Don’t let predatory Baptists return to business as usual

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Cory Wall (FBC/social media screenshot)

It looks like the Southern Baptist Convention has edged ahead by a nose in an undeclared race with the Catholic Church to see which denomination can victimize more of its members. Even though the Catholics have centuries more predation experience, the relatively youthful Baptists may be more energetic and creative.

Last fall, for example, Cory Wall, a youth pastor at Fairview Baptist Church in Greer, S.C., was placed on leave for handing out “I (Heart) Hot Youth Pastors” stickers to church youth. The results of a promised investigation were never made public, and it appears Wall is back, as evidenced by his Feb. 14 post on Facebook’s Fairview Students page that lists him as the contact.

The Southern Baptist Convention is the largest Protestant denomination in this country. It’s long downplayed the incidence of sexual abuse by clergy and other church staff while oftentimes treating survivors as liars whose claims were intruding on the church’s evangelism and missionary focus. That started to change in 2021 after an in-depth newspaper investigation revealed the decades-long extent of the abuse.

A May 2022 report compiled by Guidepost Solutions, a third-party investigative firm, was made public by the denomination’s nine-member Abuse Reform Implementation Task Force, made up of seven pastors and two laypersons. The report revealed “a callous disregard for abuse survivors and a relentless commitment to protecting the denomination from liability,” according to the watchdog Roys Report. “Guidepost Solutions found that Southern Baptist Convention leaders were well aware of abuse cases in the church and even compiled a list of offenders but took no steps to find out if alleged abusers remained in ministry.”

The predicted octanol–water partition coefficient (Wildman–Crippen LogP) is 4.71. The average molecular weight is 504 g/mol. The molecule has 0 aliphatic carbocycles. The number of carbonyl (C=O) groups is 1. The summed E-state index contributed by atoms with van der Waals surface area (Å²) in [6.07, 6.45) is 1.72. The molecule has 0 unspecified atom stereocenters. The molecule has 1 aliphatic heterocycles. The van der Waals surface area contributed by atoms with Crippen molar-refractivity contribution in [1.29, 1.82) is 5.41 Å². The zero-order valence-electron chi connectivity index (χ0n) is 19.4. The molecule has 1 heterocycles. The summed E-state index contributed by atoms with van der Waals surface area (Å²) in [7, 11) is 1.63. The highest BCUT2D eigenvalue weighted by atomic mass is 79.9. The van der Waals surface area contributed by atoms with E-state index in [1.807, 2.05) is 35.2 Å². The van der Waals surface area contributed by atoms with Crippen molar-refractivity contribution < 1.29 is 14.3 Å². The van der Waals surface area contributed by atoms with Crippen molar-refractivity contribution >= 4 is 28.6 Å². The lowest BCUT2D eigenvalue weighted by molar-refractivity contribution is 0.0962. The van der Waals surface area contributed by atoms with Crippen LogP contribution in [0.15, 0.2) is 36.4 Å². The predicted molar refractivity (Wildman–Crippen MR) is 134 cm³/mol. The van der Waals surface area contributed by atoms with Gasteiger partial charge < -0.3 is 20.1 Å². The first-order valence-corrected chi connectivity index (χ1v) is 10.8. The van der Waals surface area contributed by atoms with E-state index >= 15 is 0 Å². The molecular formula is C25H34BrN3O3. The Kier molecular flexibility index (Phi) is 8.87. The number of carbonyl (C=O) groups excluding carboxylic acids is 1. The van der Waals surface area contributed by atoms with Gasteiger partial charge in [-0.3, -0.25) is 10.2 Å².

The task force approved a series of reforms, including a reporting hotline, a “Ministry Check” database to track abuse, training for congregations on how to prevent abuse or, if they weren’t cooperative, expel them from the Southern Baptist Convention. That task force has come under fire recently for a lack of transparency and the slow pace of implementing reforms. The task force now says it will need more time to finish its work.

Then there are those jamming up the gears of reform like disgraced former Southern Baptist Convention President Johnny Hunt, 70. The Guidepost report detailed graphic allegations of sexual assault on another pastor’s wife in 2010 when he was pastor at a church in the Atlanta suburb of Woodstock and deemed them credible. He was removed in 2022 as pastor emeritus.

The Southern Baptist Convention’s Credentials Committee is now being threatened with a lawsuit by Hiland Park Baptist Church in Panama City, Fla., which Hunt joined after leaving Woodstock. The committee is investigating the Florida church to determine if it should be sanctioned for giving Hunt a platform. The church claims the committee is overstepping its bounds.

The Baptists need to come to grips with the concept of responsibility at all levels, from the top — national or even international leadership — down to regional bodies and local congregations. If that doesn’t happen, reform will fail.

That might not bother some of those in power. Abuse survivors know better.

The Freedom From Religion Foundation is a national nonprofit organization with more than 39,000 members and several chapters across the country. It protects the constitutional separation between state and church and educates about nontheism.

Freedom From Religion Foundation

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